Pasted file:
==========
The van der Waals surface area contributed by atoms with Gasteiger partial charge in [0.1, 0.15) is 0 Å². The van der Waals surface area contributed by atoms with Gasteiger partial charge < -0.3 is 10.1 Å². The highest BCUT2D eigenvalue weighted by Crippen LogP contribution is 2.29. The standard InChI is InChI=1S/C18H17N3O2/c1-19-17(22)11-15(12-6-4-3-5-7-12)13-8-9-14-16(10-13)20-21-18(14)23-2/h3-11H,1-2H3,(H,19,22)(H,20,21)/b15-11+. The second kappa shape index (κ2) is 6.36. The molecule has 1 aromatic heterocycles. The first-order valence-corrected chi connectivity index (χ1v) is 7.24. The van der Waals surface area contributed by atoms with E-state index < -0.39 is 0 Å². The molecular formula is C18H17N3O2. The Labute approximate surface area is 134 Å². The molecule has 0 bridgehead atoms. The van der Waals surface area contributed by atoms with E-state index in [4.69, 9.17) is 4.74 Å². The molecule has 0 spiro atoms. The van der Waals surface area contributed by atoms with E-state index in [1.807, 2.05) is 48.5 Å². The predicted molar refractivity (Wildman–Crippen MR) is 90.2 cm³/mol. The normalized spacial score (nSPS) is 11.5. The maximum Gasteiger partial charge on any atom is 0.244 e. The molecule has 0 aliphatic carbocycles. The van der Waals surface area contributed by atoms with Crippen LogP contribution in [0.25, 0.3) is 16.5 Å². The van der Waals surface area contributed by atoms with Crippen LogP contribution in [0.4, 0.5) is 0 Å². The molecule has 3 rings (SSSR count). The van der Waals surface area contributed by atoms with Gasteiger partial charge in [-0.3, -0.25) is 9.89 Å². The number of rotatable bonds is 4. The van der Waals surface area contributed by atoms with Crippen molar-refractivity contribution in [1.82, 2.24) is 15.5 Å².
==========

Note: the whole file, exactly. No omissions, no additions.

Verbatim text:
The van der Waals surface area contributed by atoms with Gasteiger partial charge in [0.1, 0.15) is 0 Å². The van der Waals surface area contributed by atoms with Gasteiger partial charge < -0.3 is 10.1 Å². The highest BCUT2D eigenvalue weighted by Crippen LogP contribution is 2.29. The standard InChI is InChI=1S/C18H17N3O2/c1-19-17(22)11-15(12-6-4-3-5-7-12)13-8-9-14-16(10-13)20-21-18(14)23-2/h3-11H,1-2H3,(H,19,22)(H,20,21)/b15-11+. The second kappa shape index (κ2) is 6.36. The molecule has 1 aromatic heterocycles. The first-order valence-corrected chi connectivity index (χ1v) is 7.24. The van der Waals surface area contributed by atoms with E-state index < -0.39 is 0 Å². The molecular formula is C18H17N3O2. The Labute approximate surface area is 134 Å². The molecule has 0 bridgehead atoms. The van der Waals surface area contributed by atoms with E-state index in [4.69, 9.17) is 4.74 Å². The molecule has 0 spiro atoms. The van der Waals surface area contributed by atoms with E-state index in [1.807, 2.05) is 48.5 Å². The predicted molar refractivity (Wildman–Crippen MR) is 90.2 cm³/mol. The normalized spacial score (nSPS) is 11.5. The maximum Gasteiger partial charge on any atom is 0.244 e. The molecule has 0 aliphatic carbocycles. The van der Waals surface area contributed by atoms with Crippen LogP contribution in [0.25, 0.3) is 16.5 Å². The van der Waals surface area contributed by atoms with Crippen LogP contribution in [0.4, 0.5) is 0 Å². The molecule has 3 rings (SSSR count). The van der Waals surface area contributed by atoms with Gasteiger partial charge in [-0.3, -0.25) is 9.89 Å². The number of rotatable bonds is 4. The van der Waals surface area contributed by atoms with Crippen molar-refractivity contribution in [1.82, 2.24) is 15.5 Å².